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Court Decision on Religious Schools to Be Appealed to Supreme Court

A Manhattan federal court decision upholding the constitutionality of a New York State law providing reimbursement to religious schools, including Jewish day schools, for record-keeping and administrative services mandated for such schools by state law, will be appealed to the U.S. Supreme Court by the Committee for Public Education and Religious Liberty (PEARL).

The announcement was made by Leo Pfeffer, counsel for PEARL, a coalition of 36 civic, religious, education, labor and community organizations in New York State. On behalf of PEARL, Pfeffer filed the original suit in June, 1974 against the state’s 1974 Mandated Services Act. At stake is about $800,000 a year for the Jewish day schools in the state.

The original PEARL suit asked the federal court to enjoin State Comptroler Arthur Levitt and State Education Commissioner Ewald Nyquist from making payments to such schools for the required procedures. The federal court declared the law unconstitutional in June, 1977 because money was paid directly from the state treasury to the schools.

RECONSIDERING DOCTRINAIRE APPROACH

The National Jewish Commission on Law and Public Affairs (COLPA), and other groups opposing the ruling, filed an appeal to the U.S. Supreme Court which, without ruling on the constitutionality of the 1974 law directly, ordered the case returned to the lower court for reconsideration. A special three-man federal court in Manhattan ruled 2-to-1 on Dec. 11 that the reimbursement procedure was constitutional. The decision cited a 1977 Supreme Court ruling which the majority ruling said eased some of the “constitutional strictures against state aid to non-sectarian schools.”

That was a reference to a Supreme Court ruling last year in Wolman vs. Walters, dealing with an Ohio law that provided some state tests in private schools. Howard Zuckerman, COLPA president, said the reversal by the Manhattan court appeared to indicate that the courts are reconsidering “the doctrinaire hostile approach” to the issue of such financial aid to sectarian schools and will judge each program on its merits.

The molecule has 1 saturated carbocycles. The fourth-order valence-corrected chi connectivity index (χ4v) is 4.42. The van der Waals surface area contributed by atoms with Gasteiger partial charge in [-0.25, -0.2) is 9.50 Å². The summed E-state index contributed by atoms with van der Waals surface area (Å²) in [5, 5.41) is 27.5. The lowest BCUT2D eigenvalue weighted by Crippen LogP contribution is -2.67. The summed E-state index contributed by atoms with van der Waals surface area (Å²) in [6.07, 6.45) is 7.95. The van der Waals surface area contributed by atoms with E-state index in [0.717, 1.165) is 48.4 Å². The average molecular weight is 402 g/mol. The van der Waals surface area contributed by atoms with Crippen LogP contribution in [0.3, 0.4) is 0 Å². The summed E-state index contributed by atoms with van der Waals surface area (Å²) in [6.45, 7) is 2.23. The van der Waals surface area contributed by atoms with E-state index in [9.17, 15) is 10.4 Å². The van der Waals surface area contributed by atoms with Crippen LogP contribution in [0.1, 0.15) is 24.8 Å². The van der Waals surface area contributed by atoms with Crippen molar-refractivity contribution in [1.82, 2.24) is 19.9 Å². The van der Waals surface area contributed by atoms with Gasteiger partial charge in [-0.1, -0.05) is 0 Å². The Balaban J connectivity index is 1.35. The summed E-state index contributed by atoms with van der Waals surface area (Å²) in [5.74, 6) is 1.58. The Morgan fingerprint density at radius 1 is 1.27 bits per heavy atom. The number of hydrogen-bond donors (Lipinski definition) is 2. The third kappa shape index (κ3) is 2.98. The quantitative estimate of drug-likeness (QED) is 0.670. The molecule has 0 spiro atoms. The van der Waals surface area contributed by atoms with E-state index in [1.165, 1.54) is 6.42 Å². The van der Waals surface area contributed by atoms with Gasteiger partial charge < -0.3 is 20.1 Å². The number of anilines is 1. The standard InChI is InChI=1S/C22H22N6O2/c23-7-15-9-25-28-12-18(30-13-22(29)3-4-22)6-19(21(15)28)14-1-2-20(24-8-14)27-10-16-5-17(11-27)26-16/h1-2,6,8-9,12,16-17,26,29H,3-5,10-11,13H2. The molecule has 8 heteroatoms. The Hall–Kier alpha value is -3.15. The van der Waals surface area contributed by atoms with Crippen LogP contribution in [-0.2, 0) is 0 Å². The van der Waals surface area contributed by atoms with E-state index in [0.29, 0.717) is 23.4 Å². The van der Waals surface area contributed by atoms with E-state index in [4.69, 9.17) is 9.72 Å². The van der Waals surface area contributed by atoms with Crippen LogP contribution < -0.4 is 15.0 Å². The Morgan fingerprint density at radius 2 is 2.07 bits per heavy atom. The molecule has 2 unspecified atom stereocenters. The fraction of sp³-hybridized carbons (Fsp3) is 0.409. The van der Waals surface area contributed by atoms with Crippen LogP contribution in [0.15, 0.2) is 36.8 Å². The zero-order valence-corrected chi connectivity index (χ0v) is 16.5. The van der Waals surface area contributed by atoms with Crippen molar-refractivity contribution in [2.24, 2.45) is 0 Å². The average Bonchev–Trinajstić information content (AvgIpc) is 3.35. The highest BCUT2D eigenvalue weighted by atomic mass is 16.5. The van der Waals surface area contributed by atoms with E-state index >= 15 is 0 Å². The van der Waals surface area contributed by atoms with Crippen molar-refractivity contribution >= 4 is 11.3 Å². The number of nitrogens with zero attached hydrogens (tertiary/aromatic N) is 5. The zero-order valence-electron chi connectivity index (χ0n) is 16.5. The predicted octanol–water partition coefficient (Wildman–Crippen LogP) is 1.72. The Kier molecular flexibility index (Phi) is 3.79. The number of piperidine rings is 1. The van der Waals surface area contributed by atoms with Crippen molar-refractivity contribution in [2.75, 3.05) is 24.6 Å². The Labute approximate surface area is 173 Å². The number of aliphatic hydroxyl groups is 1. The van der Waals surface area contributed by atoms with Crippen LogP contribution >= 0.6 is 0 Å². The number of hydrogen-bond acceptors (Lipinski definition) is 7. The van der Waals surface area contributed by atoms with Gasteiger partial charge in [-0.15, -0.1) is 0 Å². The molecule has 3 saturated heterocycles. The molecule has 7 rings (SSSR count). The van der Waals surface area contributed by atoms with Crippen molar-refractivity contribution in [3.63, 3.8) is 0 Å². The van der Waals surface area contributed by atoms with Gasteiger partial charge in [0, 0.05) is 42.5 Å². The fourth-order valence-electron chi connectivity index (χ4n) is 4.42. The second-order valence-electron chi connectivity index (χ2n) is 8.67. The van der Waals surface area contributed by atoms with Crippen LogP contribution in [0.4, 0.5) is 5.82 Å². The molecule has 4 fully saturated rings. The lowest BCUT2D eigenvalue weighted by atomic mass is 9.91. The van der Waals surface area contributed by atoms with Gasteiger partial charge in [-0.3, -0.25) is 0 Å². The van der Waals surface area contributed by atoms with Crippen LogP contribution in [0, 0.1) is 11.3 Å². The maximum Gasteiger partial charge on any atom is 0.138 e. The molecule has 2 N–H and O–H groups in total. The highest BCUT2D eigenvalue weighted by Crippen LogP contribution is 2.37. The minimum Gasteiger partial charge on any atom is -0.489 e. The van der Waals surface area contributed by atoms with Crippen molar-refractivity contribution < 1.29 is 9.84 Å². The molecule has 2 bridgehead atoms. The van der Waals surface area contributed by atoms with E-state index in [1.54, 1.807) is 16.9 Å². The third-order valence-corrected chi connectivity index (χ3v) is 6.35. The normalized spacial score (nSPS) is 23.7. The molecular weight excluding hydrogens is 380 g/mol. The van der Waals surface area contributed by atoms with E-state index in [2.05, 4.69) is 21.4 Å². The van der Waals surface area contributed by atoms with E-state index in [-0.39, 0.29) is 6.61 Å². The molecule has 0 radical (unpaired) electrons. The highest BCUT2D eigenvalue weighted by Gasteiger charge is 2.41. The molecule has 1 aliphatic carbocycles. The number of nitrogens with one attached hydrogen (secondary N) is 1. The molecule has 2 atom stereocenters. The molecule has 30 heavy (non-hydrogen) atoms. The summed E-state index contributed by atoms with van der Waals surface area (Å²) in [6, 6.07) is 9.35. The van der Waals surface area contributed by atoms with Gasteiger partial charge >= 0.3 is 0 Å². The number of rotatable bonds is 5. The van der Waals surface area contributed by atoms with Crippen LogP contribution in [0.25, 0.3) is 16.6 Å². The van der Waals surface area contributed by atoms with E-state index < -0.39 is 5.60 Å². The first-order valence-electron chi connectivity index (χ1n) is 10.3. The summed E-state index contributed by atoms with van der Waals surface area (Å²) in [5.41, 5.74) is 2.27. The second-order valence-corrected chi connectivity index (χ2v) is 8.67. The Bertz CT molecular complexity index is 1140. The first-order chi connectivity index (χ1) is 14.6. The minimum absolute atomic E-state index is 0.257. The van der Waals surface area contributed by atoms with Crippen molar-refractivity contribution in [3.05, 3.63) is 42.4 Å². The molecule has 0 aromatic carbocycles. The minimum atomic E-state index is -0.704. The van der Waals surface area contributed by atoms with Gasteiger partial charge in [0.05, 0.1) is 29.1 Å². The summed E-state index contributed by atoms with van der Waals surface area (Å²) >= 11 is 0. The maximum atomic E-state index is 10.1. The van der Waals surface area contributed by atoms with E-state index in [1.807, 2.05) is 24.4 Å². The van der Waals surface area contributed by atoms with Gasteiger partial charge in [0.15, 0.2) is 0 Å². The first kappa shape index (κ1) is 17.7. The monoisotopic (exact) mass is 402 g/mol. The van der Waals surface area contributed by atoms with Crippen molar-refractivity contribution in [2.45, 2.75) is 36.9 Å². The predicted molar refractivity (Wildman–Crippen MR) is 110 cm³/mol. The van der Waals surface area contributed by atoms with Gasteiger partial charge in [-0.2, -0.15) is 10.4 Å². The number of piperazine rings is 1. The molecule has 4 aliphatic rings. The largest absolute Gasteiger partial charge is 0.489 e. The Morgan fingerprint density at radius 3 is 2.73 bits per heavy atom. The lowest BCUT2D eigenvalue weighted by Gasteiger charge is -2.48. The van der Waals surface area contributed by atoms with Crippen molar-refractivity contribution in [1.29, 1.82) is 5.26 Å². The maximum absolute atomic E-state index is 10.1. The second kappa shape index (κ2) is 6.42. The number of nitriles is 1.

Dennis Rapps, COLPA executive director, who represented the Jewish day schools in the case, said the Dec. 11 decision represented the first time in recent years that a federal court has approved of direct payment of state funds to such schools. In recent years, the Supreme Court has ruled unconstitutional a variety of state laws providing funds directly to such schools for nonreligious services.

Rapps noted that in 1972, the Supreme Court struck down a New York State reimbursement law which, unlike the 1974 law, authorized state payments for grading of tests prepared by religious school teachers. That law had no auditing provisions to insure that sectarian schools would be reimbursed by the state only for secular services.

Rapps said the 1974 law was written “specifically” to meet those objections. He said it was “significant” that, in the Dec. 11 decision, the federal court had found that the 1974 law did not pose “any substantial risk that the examination or services will be used for injection or inculcation of religious views or principles, even in a pervasive religious atmosphere.” The lower court also found that “the careful auditing procedure” in the 1974 law “insures that state aid will be restricted to these secular services.” Rapps said non-Jewish religious schools were also represented.

DAMAGING EFFECT SEEN

Pfeffer said the Dec. 11 ruling was “contrary to what the Supreme Court has held in all its recent cases involving governmental aid to parochial schools with one exception — the 1968 Allen decision upholding state payments of costs of lending secular textbooks to parochial school students.” He said the majority decision in the Dec. 11 ruling “concedes that the Supreme Court has clearly ruled that the Allen decision is an exceptional case which must not be extended to any other instance of state aid to parochial schools — yet this is exactly what the U.S. district court has done.” He said this was the basis for the planned appeal.

Pfeffer said the precedent set by the Dec. 11 ruling “may well have a damaging effect on compliance by state legislatures and administrative officials with the Supreme Court’s consistent decisions holding state aid to parochial schools to be unconstitutional.”

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